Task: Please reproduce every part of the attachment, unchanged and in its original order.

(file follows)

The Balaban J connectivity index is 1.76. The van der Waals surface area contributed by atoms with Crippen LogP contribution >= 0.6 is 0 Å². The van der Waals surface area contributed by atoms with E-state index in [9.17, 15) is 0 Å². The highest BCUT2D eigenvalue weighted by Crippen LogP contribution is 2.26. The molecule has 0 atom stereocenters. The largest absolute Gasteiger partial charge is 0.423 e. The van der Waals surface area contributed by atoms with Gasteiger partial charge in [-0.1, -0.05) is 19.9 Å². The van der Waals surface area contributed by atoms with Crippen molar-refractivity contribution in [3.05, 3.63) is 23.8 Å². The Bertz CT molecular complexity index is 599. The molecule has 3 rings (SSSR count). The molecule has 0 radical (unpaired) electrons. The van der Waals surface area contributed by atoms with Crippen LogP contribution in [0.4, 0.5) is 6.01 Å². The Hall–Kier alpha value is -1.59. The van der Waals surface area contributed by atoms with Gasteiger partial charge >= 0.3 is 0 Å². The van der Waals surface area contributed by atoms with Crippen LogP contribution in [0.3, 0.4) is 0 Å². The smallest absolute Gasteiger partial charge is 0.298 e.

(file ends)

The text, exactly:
The Balaban J connectivity index is 1.76. The van der Waals surface area contributed by atoms with Crippen LogP contribution >= 0.6 is 0 Å². The van der Waals surface area contributed by atoms with E-state index in [9.17, 15) is 0 Å². The highest BCUT2D eigenvalue weighted by Crippen LogP contribution is 2.26. The molecule has 0 atom stereocenters. The largest absolute Gasteiger partial charge is 0.423 e. The van der Waals surface area contributed by atoms with Gasteiger partial charge in [-0.1, -0.05) is 19.9 Å². The van der Waals surface area contributed by atoms with Crippen molar-refractivity contribution in [3.05, 3.63) is 23.8 Å². The Bertz CT molecular complexity index is 599. The molecule has 3 rings (SSSR count). The molecule has 0 radical (unpaired) electrons. The van der Waals surface area contributed by atoms with Crippen LogP contribution in [0.4, 0.5) is 6.01 Å². The Hall–Kier alpha value is -1.59. The van der Waals surface area contributed by atoms with Gasteiger partial charge >= 0.3 is 0 Å². The van der Waals surface area contributed by atoms with Crippen LogP contribution in [0.3, 0.4) is 0 Å². The smallest absolute Gasteiger partial charge is 0.298 e.